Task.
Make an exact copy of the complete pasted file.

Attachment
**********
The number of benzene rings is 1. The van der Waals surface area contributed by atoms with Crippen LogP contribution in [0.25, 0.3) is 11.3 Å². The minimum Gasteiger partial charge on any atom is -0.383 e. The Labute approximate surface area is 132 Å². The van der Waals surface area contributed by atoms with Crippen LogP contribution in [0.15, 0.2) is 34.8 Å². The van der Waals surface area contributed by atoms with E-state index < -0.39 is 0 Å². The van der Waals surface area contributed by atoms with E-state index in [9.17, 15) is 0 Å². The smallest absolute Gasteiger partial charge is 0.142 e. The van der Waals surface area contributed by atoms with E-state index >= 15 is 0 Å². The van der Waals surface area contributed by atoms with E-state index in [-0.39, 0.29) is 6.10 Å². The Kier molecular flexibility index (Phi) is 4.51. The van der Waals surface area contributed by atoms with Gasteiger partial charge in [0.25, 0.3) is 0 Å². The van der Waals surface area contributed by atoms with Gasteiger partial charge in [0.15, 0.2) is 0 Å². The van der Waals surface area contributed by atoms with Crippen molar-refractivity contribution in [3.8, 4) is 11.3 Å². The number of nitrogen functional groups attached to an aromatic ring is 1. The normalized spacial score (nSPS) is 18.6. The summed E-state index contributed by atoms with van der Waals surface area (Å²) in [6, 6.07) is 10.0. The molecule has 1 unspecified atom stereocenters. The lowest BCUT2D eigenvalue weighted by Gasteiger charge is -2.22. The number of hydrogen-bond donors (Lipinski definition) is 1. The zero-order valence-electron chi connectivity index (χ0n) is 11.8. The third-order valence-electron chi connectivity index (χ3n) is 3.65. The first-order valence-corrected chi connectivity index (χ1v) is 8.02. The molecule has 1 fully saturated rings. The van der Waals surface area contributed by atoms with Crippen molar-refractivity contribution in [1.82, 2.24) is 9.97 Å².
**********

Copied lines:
The number of benzene rings is 1. The van der Waals surface area contributed by atoms with Crippen LogP contribution in [0.25, 0.3) is 11.3 Å². The minimum Gasteiger partial charge on any atom is -0.383 e. The Labute approximate surface area is 132 Å². The van der Waals surface area contributed by atoms with Crippen LogP contribution in [0.15, 0.2) is 34.8 Å². The van der Waals surface area contributed by atoms with E-state index < -0.39 is 0 Å². The van der Waals surface area contributed by atoms with E-state index in [9.17, 15) is 0 Å². The smallest absolute Gasteiger partial charge is 0.142 e. The van der Waals surface area contributed by atoms with E-state index >= 15 is 0 Å². The van der Waals surface area contributed by atoms with E-state index in [-0.39, 0.29) is 6.10 Å². The Kier molecular flexibility index (Phi) is 4.51. The van der Waals surface area contributed by atoms with Gasteiger partial charge in [0.25, 0.3) is 0 Å². The van der Waals surface area contributed by atoms with Gasteiger partial charge in [0.15, 0.2) is 0 Å². The van der Waals surface area contributed by atoms with Crippen molar-refractivity contribution in [3.8, 4) is 11.3 Å². The number of nitrogen functional groups attached to an aromatic ring is 1. The normalized spacial score (nSPS) is 18.6. The summed E-state index contributed by atoms with van der Waals surface area (Å²) in [6, 6.07) is 10.0. The molecule has 1 unspecified atom stereocenters. The lowest BCUT2D eigenvalue weighted by Gasteiger charge is -2.22. The number of hydrogen-bond donors (Lipinski definition) is 1. The zero-order valence-electron chi connectivity index (χ0n) is 11.8. The third-order valence-electron chi connectivity index (χ3n) is 3.65. The first-order valence-corrected chi connectivity index (χ1v) is 8.02. The molecule has 1 fully saturated rings. The van der Waals surface area contributed by atoms with Crippen molar-refractivity contribution in [1.82, 2.24) is 9.97 Å².